Checkboxes driving me crazy

I’m about ready to have a stroke with my checkboxes!!

I have a member Interest form with 10 interests on it. On the backend I have a junction table that looks like this…

- id
- interest_id
- member_id
- checked_on
- unchecked_on

If checked_on exists, and unchecked_on is NULL then you have an actively checked checkbox. And over time there could be several records as a person checks, unchecks, rechecks, re-unchecks, and checks a checkbox - if you can follow that?! :wink:

Having this logging structure makes things tricker to code, but what seems to be doing me in is how HTML only sends over the checkboxes that are checked.

Why is this an issue?

Because if Suzy checked 3, 6, and 8 and that gets sent over in the $_POST array, I have no easy way of knowing if she also unchecked 1 or if it was never checked to begin with?!

If 1 was indeed checked - although I can’t tell this from the $_POST - then in the database I need to run an UPDATE and add an unchecked_on value.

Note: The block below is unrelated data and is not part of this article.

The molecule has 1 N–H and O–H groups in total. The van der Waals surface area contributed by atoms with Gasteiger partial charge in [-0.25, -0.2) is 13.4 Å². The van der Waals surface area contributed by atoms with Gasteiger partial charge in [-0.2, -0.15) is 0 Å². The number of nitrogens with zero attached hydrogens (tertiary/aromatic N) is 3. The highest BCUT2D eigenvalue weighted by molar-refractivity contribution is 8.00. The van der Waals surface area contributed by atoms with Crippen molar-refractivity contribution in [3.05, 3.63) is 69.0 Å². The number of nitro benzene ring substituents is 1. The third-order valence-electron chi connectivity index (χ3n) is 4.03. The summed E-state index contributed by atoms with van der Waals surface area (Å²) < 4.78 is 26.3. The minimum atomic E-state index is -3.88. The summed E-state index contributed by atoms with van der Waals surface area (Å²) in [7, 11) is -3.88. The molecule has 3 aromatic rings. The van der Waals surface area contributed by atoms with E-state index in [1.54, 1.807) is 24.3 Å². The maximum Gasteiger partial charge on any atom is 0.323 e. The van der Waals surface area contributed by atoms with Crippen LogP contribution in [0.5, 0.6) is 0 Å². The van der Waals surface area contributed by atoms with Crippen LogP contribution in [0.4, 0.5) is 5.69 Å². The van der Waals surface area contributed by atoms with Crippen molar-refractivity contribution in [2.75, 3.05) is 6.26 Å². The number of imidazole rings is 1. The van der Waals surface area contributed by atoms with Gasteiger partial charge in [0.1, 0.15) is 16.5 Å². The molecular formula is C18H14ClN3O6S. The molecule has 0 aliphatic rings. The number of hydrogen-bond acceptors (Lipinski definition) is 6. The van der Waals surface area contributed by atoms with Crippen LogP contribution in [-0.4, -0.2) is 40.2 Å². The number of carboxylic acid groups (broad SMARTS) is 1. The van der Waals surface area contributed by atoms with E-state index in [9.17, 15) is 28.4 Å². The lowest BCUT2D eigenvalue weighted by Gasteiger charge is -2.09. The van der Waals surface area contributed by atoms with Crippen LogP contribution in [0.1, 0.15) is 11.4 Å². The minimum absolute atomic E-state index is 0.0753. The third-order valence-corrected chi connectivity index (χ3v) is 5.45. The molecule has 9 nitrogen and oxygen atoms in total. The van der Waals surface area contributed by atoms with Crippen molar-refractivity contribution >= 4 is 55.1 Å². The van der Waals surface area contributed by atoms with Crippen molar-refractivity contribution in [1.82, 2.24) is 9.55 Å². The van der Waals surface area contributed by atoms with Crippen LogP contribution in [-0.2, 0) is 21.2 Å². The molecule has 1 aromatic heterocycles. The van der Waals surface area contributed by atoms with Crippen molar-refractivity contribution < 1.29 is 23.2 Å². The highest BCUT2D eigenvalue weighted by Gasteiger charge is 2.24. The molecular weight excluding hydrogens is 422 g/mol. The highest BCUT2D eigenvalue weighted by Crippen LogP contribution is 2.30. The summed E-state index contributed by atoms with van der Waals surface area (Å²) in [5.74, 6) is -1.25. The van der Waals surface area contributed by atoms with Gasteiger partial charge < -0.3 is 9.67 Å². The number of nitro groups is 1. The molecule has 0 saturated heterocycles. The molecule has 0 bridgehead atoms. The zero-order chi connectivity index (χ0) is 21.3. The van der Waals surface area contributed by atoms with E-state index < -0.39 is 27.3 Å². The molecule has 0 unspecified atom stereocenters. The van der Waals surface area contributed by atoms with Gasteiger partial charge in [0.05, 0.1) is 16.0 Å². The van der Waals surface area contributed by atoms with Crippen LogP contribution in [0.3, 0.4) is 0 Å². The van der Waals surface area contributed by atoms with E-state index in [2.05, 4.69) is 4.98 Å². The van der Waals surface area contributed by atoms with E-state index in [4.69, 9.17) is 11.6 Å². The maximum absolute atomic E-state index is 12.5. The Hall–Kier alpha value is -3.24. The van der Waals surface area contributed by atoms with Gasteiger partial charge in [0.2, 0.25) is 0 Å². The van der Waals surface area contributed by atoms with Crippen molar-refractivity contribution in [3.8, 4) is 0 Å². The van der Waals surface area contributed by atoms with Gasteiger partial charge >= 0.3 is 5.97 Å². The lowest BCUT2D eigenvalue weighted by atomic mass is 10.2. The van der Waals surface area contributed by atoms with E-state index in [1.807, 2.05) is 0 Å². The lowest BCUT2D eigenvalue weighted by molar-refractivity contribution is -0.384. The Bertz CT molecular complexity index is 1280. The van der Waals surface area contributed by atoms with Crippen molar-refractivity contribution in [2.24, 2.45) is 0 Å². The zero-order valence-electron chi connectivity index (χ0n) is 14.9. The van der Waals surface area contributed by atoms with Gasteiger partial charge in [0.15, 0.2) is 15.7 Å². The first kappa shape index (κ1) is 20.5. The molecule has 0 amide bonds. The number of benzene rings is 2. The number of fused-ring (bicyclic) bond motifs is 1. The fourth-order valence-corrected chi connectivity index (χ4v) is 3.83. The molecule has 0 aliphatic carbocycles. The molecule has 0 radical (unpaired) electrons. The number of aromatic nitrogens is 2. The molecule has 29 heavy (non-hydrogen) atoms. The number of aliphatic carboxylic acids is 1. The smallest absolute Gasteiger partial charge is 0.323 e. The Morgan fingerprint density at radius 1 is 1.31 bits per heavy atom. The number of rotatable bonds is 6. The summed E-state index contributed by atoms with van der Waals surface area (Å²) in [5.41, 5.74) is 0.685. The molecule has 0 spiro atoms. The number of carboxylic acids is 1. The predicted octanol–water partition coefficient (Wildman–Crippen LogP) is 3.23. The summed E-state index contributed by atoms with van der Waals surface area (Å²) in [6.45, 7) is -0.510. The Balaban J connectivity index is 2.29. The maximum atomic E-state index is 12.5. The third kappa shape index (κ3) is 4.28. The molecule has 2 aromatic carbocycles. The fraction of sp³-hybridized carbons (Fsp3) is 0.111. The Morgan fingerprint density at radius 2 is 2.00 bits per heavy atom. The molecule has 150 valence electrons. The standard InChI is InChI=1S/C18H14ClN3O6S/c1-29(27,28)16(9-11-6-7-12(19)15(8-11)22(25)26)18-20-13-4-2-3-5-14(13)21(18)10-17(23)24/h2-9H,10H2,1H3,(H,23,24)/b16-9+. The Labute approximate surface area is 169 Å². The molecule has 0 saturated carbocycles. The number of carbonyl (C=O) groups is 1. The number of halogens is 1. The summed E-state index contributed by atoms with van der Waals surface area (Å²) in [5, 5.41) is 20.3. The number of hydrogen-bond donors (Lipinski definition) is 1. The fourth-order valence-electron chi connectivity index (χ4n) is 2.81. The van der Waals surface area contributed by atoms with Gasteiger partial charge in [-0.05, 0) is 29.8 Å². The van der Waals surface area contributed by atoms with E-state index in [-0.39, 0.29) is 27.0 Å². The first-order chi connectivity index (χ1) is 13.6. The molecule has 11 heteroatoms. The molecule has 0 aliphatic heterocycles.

If 1 was never checked in the first place - and again I can’t tell this by an absence of 1 in the $_POST - then I don’t have to touch my table.


It is the missing values in the $_POST for checkboxes that make things complicated, because I don’t want conflicting values in my database.

Not sure if any of this is making sense, but I could use some advice or direction…

Do you have a “snapshot” status of all the checkboxes that you can use to compare the values after the form has been submitted? So in your example can you retrieve all the interest statuses from somewhere, and then see that if item 3 is not in the POST array but was checked in your snapshot, then it must have been unticked.

I’ve seen a workaround somewhere that involves a hidden form field of the same name as the checkbox, I don’t know whether that would be browser-specific. It appears to involve something like:

<input type="hidden" name="interest1" value="0">
<input type="checkbox" name="interest1" value="1">

and I assume means that it will send the hidden field value if the checkbox is not checked.